Cross the bridge and turn right to enter Fleet Pond Nature Reserve with marked trails around the pond. Continue on the blue marked path keeping to the left bank of the Gelvert Stream as far as Gelvert Bridge where there is a choice. If you are in a hurry to catch a bus or train turn left away from the stream following the yellow nature trail posts in a clockwise direction round Fleet Pond and at the northwest corner take the steps up to Fleet railway station car park and turn left to the railway station and bus stop. Otherwise our route continues along the Gelvert Stream following the blue markers to reach Sandy Bay on the shore of Fleet Pond. From the beach turn around and take the left exit of the blue marked path which is partly on boardwalks leading round the east and north sides of the pond up to a raised view point and picnic area. Here keep left to follow the red markers near the pond edge to converge with the railway; the public car park can be reached by following the blue, yellow and red marked path from the view point and picnic area to the right away from the pond north-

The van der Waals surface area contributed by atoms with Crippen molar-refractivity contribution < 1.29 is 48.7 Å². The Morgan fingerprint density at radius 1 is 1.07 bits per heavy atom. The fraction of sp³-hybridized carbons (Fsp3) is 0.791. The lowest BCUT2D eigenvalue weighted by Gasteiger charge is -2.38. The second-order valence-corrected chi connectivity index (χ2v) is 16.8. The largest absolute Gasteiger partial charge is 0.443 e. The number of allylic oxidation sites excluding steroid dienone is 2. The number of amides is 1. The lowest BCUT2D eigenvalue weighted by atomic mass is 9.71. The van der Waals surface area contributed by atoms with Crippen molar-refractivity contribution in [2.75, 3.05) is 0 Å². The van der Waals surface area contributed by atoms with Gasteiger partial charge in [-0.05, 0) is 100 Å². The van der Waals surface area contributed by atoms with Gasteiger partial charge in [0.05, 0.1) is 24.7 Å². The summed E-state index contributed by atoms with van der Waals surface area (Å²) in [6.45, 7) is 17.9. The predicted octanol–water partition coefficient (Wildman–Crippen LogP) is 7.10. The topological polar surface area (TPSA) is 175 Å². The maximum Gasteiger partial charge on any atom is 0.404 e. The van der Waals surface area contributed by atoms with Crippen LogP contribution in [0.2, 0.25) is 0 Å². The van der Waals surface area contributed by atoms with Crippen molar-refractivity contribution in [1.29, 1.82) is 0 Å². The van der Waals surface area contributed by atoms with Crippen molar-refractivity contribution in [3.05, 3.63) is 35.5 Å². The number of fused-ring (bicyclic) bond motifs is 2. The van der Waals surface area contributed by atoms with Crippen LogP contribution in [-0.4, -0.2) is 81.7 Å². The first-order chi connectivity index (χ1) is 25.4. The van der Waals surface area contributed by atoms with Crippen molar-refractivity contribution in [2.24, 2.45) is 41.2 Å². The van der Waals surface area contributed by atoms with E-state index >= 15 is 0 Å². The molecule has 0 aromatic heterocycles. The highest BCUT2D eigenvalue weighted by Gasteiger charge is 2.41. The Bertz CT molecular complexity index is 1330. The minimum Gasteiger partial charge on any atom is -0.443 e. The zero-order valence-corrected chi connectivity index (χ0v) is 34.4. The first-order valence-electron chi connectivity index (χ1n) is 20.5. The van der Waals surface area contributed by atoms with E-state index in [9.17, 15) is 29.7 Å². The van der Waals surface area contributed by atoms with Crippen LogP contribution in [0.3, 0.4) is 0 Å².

Places of Interest
Marking the official start of the Brenda Parker Way, the Heroes Shrine War memorial is located near the 17th century Manor House in Manor Park and is a Portland stone statue of Christ stilling the storm, surrounded by a rock garden containing fragments of bombed buildings from 54 towns and cities, including Coventry, London, Dover & Canterbury, making it a national memorial to those civilians who died from bombing raids in the Second World War. The Memorial was officially unveiled in 1950 by the Duchess of Gloucester, and underwent some restoration work in 1998. For more click here.
Although there may have been a place of worship here in Saxon times, Aldershot’s old parish church is a pre-
The Blackwater Valley Path runs for 23 miles from the source of the River Blackwater in Rowhill Nature Reserve to Swallowfield where it meets the River Loddon. For more information click here.
This consists of 55 acres of mostly mixed woodland managed by the Rowhill Nature Reserve Society which has a Field Centre near the exit by the car park. For more information click here, from which this is taken. Back.
This river has its source in Rowhill Copse and flows north, joined by the Rivers Hart and Whitewater. It then joins the River Loddon that flows into the River Thames at Wargrave. The River Blackwater forms the county border with Surrey and Berkshire until it meets the River Whitewater. Back.